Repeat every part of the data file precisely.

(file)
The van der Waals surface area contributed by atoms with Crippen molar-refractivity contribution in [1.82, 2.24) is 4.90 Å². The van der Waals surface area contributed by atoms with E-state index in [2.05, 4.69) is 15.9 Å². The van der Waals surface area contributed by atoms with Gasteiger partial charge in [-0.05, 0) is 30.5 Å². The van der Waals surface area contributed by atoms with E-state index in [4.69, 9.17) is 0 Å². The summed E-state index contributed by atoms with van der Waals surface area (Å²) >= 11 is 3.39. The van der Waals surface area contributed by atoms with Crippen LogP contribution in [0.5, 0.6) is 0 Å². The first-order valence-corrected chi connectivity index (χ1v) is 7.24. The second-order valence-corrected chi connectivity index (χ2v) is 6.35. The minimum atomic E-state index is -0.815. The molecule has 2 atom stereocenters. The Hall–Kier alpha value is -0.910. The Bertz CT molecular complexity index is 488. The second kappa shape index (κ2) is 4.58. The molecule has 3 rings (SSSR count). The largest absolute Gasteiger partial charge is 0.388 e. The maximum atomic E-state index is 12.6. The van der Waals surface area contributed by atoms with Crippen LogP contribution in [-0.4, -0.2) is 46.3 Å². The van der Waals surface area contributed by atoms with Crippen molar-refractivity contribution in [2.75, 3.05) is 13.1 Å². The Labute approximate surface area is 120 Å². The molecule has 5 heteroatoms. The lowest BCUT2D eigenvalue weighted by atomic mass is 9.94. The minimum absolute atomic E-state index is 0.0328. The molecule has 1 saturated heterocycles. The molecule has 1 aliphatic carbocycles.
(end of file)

The van der Waals surface area contributed by atoms with Crippen molar-refractivity contribution in [1.82, 2.24) is 4.90 Å². The van der Waals surface area contributed by atoms with E-state index in [2.05, 4.69) is 15.9 Å². The van der Waals surface area contributed by atoms with Gasteiger partial charge in [-0.05, 0) is 30.5 Å². The van der Waals surface area contributed by atoms with E-state index in [4.69, 9.17) is 0 Å². The summed E-state index contributed by atoms with van der Waals surface area (Å²) >= 11 is 3.39. The van der Waals surface area contributed by atoms with Crippen LogP contribution in [0.5, 0.6) is 0 Å². The first-order valence-corrected chi connectivity index (χ1v) is 7.24. The second-order valence-corrected chi connectivity index (χ2v) is 6.35. The minimum atomic E-state index is -0.815. The molecule has 2 atom stereocenters. The Hall–Kier alpha value is -0.910. The Bertz CT molecular complexity index is 488. The second kappa shape index (κ2) is 4.58. The molecule has 3 rings (SSSR count). The largest absolute Gasteiger partial charge is 0.388 e. The maximum atomic E-state index is 12.6. The van der Waals surface area contributed by atoms with Crippen LogP contribution in [-0.4, -0.2) is 46.3 Å². The van der Waals surface area contributed by atoms with Crippen molar-refractivity contribution in [2.75, 3.05) is 13.1 Å². The Labute approximate surface area is 120 Å². The molecule has 5 heteroatoms. The lowest BCUT2D eigenvalue weighted by atomic mass is 9.94. The minimum absolute atomic E-state index is 0.0328. The molecule has 1 saturated heterocycles. The molecule has 1 aliphatic carbocycles.